As far as advice to get into a wildlife career, I wish somebody had given me a guidebook when I was in undergrad. I had no idea how to get into masters programs or to apply for jobs. I just kind of flailed around for a while.
In my experience, I just did everything by the book. I took the GRE, talked to professors at schools. I ended up getting my graduate assistantship on Texas A&M’s job board. It was advertised as a fully- funded MS. Those are super competitive, so you need pretty decent grades and good references from undergrad, and also good GRE scores. I applied for that because I needed more guidance and direction.
I wasn’t really sure where I wanted to go on this career path, but I knew I at least wanted graduate-level experience, and this seemed like a really fun project. I got along with the adviser (Sam) during the interview. That’s how I got that position, and from there, when I was finishing up my MS, I applied for jobs left, right and center, anything that I could, to close the gap between graduation and eviction.
I got a GIS related position, because I did a lot with GIS in my masters, which lasted a year. Fortunately it was working with an ESRI application, which was relatively new.
Next I interviewed for about ten positions at FWC. The one I got was GIS related, and they really liked that I had that experience.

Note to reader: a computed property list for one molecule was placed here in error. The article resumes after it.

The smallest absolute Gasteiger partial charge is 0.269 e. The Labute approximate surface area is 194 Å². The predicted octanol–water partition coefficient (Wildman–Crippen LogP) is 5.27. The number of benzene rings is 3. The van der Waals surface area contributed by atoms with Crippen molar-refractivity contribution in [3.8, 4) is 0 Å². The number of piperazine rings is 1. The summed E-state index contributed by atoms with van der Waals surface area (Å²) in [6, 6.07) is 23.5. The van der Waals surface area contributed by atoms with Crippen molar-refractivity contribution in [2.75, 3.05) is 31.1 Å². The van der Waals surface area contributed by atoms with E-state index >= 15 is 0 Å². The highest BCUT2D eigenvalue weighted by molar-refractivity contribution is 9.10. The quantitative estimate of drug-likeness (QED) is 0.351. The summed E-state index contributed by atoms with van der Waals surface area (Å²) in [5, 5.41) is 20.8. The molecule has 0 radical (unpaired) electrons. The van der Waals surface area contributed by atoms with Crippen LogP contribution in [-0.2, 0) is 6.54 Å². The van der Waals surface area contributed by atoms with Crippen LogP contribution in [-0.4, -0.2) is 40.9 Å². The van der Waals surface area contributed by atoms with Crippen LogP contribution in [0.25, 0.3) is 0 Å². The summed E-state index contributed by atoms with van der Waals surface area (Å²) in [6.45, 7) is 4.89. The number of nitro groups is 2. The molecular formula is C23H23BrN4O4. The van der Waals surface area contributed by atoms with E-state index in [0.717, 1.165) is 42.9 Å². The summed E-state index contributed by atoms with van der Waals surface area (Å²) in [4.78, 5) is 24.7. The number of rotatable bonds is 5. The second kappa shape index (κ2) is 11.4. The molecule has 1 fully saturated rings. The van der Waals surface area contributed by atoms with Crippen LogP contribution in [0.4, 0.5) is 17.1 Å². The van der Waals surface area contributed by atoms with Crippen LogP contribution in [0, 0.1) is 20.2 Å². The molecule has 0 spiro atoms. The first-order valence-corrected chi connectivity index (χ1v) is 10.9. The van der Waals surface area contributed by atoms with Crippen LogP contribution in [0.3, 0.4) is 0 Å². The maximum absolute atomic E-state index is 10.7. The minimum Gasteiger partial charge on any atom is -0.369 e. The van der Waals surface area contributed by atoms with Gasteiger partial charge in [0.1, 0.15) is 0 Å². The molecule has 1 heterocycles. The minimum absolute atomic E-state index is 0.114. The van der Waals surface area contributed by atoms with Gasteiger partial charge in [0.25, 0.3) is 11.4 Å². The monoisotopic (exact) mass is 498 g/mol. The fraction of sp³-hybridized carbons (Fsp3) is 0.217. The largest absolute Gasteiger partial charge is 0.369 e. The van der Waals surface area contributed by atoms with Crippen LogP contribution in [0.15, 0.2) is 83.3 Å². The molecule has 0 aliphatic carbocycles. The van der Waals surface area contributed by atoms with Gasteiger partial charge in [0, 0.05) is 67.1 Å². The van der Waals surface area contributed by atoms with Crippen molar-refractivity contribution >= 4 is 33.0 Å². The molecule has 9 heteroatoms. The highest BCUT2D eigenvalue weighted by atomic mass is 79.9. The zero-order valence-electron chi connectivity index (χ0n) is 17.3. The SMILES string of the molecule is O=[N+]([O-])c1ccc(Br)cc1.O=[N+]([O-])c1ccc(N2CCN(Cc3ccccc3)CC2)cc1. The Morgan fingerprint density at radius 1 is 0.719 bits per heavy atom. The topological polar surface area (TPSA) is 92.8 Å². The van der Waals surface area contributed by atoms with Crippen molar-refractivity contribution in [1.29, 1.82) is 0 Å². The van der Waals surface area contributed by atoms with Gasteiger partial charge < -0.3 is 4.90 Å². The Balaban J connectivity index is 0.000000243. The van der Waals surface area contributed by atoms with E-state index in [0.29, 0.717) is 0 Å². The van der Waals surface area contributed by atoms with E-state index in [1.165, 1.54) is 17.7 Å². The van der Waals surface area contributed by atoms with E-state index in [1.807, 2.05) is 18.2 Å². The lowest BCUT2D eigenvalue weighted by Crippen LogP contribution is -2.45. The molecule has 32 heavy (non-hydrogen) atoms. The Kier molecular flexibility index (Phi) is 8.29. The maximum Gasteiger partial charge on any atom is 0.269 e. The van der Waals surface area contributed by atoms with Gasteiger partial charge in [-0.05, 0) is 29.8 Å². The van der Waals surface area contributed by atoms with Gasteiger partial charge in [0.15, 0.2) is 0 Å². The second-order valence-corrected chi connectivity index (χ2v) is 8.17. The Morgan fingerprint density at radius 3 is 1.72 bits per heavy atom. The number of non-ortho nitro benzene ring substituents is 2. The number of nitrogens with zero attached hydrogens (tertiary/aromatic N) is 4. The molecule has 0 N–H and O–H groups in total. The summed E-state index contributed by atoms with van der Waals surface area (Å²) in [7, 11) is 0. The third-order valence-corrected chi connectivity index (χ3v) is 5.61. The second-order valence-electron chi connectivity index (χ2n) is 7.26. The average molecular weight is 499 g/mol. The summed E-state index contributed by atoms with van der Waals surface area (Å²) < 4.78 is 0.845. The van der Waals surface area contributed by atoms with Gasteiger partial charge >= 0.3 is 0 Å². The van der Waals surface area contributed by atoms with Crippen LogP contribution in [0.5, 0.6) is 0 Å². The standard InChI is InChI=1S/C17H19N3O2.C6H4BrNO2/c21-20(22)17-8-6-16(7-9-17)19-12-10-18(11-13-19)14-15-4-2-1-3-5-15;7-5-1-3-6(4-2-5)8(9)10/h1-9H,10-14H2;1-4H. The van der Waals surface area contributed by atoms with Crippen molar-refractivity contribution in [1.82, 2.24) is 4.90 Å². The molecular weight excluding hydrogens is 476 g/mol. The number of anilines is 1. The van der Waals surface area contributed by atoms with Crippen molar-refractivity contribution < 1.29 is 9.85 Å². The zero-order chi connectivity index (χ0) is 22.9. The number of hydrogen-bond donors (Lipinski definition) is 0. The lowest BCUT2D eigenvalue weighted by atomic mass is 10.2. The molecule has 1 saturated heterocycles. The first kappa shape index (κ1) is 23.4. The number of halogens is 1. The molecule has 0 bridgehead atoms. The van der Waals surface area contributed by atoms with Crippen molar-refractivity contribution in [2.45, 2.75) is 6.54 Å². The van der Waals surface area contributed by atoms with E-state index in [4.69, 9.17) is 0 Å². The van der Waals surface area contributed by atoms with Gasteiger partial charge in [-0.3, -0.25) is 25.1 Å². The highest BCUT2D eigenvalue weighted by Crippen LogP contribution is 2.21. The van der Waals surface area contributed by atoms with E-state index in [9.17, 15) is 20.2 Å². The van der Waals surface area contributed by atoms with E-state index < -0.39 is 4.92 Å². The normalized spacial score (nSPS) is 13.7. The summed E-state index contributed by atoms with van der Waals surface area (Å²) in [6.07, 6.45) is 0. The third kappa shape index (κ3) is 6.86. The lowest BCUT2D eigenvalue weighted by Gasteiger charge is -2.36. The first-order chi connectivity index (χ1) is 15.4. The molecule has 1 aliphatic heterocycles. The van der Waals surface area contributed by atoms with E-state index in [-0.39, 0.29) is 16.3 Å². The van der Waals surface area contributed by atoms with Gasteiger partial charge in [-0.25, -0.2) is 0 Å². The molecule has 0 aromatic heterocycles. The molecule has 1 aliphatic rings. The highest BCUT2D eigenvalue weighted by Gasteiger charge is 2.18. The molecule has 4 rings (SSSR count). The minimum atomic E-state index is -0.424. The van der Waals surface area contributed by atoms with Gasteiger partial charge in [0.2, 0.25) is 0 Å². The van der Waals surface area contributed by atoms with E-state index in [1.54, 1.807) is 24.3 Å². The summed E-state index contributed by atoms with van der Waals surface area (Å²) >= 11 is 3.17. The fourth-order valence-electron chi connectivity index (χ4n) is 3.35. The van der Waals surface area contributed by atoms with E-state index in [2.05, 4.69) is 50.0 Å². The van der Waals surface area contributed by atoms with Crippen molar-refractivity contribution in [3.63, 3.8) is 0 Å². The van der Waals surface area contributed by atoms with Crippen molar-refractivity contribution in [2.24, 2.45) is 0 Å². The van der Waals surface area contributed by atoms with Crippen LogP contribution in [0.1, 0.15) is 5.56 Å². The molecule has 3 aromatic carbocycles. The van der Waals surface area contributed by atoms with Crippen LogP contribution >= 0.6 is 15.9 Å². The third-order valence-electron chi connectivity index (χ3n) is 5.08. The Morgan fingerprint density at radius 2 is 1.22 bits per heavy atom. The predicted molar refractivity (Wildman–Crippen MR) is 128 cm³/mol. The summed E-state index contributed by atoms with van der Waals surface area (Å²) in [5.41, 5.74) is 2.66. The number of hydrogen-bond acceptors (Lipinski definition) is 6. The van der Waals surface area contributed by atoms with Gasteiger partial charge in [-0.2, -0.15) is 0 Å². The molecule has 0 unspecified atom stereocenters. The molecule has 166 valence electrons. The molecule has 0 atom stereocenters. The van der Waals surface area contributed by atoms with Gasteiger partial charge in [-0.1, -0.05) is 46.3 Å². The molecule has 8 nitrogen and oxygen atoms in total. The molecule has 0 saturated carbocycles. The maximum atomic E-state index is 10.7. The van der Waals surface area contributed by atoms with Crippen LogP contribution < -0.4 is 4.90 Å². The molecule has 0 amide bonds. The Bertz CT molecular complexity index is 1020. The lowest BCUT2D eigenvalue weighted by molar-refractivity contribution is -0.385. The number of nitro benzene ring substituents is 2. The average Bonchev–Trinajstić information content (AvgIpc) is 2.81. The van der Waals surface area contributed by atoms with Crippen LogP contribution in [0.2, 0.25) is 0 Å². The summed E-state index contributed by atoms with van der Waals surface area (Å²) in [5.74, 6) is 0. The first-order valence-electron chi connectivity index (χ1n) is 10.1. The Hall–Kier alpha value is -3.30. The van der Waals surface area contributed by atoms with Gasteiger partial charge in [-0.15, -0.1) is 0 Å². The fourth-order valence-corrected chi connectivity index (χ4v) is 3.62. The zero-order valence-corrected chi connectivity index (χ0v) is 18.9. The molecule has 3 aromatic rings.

Everything seemed to be a little bit about who you know and a lot a bit about luck.
There are a lot of different paths you can take to getting into this career, but all of them usually involve starting at the bottom in a place where you’re not getting paid, doing a lot of hard work for free, and then building your way up to the point that you can mostly pay your bills!
How many projects do you tend to be working on for FWC at a time?
People usually give me a bunch of things, and I have to prioritize by when they need them and how big the project is. It’s cool, because I’m always working on something different and don’t really ever get bored.
Right now, I’m working on a seaside sparrow project, I’m making maps for chronic wasting disease surveillance, and I was working on a habitat selection/niche model for indigo snakes and hognose snakes.
It’s all over the place most of the time!
Who else would you like to see answer these questions?
Eric Suarez! I’ll throw him under the bus, because he’s starting a really cool new position in invasive species management, which is important because we are drowning in invasive species.
Also, I think a lot of people don’t know him because he was here a while ago, and he’s a good contact to have!
Is there anything else you’d like to tell people?
Matt probably said this in his interview too, but we really love our dog. Shout out to Javi!
This interview is by Rhett Barker, and was lightly edited for clarity by Claire Williams and Rhett Barker.
Thanks to Brittany Bankovich for sitting down with us.